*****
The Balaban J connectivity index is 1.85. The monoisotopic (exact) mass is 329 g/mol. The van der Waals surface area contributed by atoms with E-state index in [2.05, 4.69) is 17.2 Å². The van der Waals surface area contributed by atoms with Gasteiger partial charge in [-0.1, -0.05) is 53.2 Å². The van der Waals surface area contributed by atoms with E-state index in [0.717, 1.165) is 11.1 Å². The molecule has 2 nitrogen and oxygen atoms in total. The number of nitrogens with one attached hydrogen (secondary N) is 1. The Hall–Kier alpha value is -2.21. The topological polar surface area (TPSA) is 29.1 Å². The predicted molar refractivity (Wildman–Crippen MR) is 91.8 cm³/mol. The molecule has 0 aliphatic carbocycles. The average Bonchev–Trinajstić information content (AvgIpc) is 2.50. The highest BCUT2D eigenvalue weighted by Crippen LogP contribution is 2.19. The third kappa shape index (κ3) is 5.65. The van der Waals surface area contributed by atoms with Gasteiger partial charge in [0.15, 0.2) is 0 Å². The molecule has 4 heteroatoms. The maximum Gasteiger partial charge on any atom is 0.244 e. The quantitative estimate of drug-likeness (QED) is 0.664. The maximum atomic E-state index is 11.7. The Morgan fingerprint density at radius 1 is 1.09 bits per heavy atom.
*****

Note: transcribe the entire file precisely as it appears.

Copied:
The Balaban J connectivity index is 1.85. The monoisotopic (exact) mass is 329 g/mol. The van der Waals surface area contributed by atoms with E-state index in [2.05, 4.69) is 17.2 Å². The van der Waals surface area contributed by atoms with Gasteiger partial charge in [-0.1, -0.05) is 53.2 Å². The van der Waals surface area contributed by atoms with E-state index in [0.717, 1.165) is 11.1 Å². The molecule has 2 nitrogen and oxygen atoms in total. The number of nitrogens with one attached hydrogen (secondary N) is 1. The Hall–Kier alpha value is -2.21. The topological polar surface area (TPSA) is 29.1 Å². The predicted molar refractivity (Wildman–Crippen MR) is 91.8 cm³/mol. The molecule has 0 aliphatic carbocycles. The average Bonchev–Trinajstić information content (AvgIpc) is 2.50. The highest BCUT2D eigenvalue weighted by Crippen LogP contribution is 2.19. The third kappa shape index (κ3) is 5.65. The van der Waals surface area contributed by atoms with Gasteiger partial charge in [0.15, 0.2) is 0 Å². The molecule has 4 heteroatoms. The maximum Gasteiger partial charge on any atom is 0.244 e. The quantitative estimate of drug-likeness (QED) is 0.664. The maximum atomic E-state index is 11.7. The Morgan fingerprint density at radius 1 is 1.09 bits per heavy atom.